Endangered Species Day

By OSC on May 19, 2016 in NatureWorks, What's New

Endangered Species Day on May 20 is dedicated for people of all ages to learn about the importance of protecting endangered species and learn about everyday actions one can take to help protect them before it’s too late! In Orlando Science Center’s NatureWorks exhibit you can find a variety of reptiles and species that are native to Florida and other countries around the world. Of these species, five are threatened and one species is endangered so it is up to us to protect them!

Why Take Care of a Frog?

poison dart frongOur Golfo Dulce Poison Dart Frog (Phyllobates vittatus) that is featured here is from the rainforest in South America. This little frog is known to be poisonous, so why bother protecting it?

First, these frogs have venom that has the potential to become medicine… Although it is still being researched, it’s possible that poison can lead to a medical triumph that can save lives! According to the Association of Zoos and Aquariums, “Frogs and toads have been vitally important in the field of human medicine and compounds from their skin are currently being tested for anti-cancer and anti-HIV properties.”

Not only are these frogs important to our medical advancements, they also are important to our ecosystem. Since they serve as both predator and prey Golfo Dulce serve an important role in the harmony and balance of wetland ecosystems. They are also indicators of environmental health in these ecosystems and without them it can cause a major imbalance that could potentially harm the entire ecosystem as a whole!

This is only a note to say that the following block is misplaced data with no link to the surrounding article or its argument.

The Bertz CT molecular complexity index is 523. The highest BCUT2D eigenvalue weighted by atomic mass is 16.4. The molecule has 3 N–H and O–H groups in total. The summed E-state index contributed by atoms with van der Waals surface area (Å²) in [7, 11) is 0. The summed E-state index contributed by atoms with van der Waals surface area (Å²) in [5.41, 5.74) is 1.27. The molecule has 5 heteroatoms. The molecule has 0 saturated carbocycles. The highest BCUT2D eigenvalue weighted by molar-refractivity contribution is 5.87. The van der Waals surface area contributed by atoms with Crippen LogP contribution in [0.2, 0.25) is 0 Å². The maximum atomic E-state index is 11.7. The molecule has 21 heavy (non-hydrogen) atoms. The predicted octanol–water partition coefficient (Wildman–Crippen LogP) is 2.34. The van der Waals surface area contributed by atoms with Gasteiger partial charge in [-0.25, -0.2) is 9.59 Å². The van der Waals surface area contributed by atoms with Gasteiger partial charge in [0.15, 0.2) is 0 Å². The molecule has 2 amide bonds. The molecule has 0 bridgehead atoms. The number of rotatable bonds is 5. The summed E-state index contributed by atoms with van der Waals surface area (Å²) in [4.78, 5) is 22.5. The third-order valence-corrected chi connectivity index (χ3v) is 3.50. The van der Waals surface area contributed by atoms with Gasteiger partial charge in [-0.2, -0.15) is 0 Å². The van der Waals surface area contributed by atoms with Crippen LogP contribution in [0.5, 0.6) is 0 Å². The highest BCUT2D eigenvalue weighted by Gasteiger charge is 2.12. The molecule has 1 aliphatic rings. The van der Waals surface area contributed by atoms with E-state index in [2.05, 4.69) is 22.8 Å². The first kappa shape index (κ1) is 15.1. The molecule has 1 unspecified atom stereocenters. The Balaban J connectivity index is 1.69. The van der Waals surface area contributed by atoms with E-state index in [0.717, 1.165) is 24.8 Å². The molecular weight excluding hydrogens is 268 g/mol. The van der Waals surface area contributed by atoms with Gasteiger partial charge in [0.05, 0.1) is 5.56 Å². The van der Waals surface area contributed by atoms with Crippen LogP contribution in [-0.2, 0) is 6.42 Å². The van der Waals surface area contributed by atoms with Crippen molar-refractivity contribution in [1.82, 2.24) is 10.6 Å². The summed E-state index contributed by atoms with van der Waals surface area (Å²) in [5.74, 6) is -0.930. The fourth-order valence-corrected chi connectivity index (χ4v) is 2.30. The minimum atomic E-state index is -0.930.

Hop To It! How We Can Help

In order to prevent losing our Golfo Dulce entirely, we must take action and find a solution to this slippery mess. One organization that is working towards frog conservation is the Association of Zoos and Aquariums. They have started an organization called FrogWatch USA that provides an opportunity for families and individuals to learn more about frogs and wetlands and what they can do to help out frog conservation.

One way to become a frog conservationist is by volunteering with the organization to learn and identify these frogs and report the findings accurately. The reports include information on the species and their calls during breeding season. This helps the FrogWatch USA track the frog development that is occurring in certain areas. So hop to it and learn more about how you can help save our little friends!


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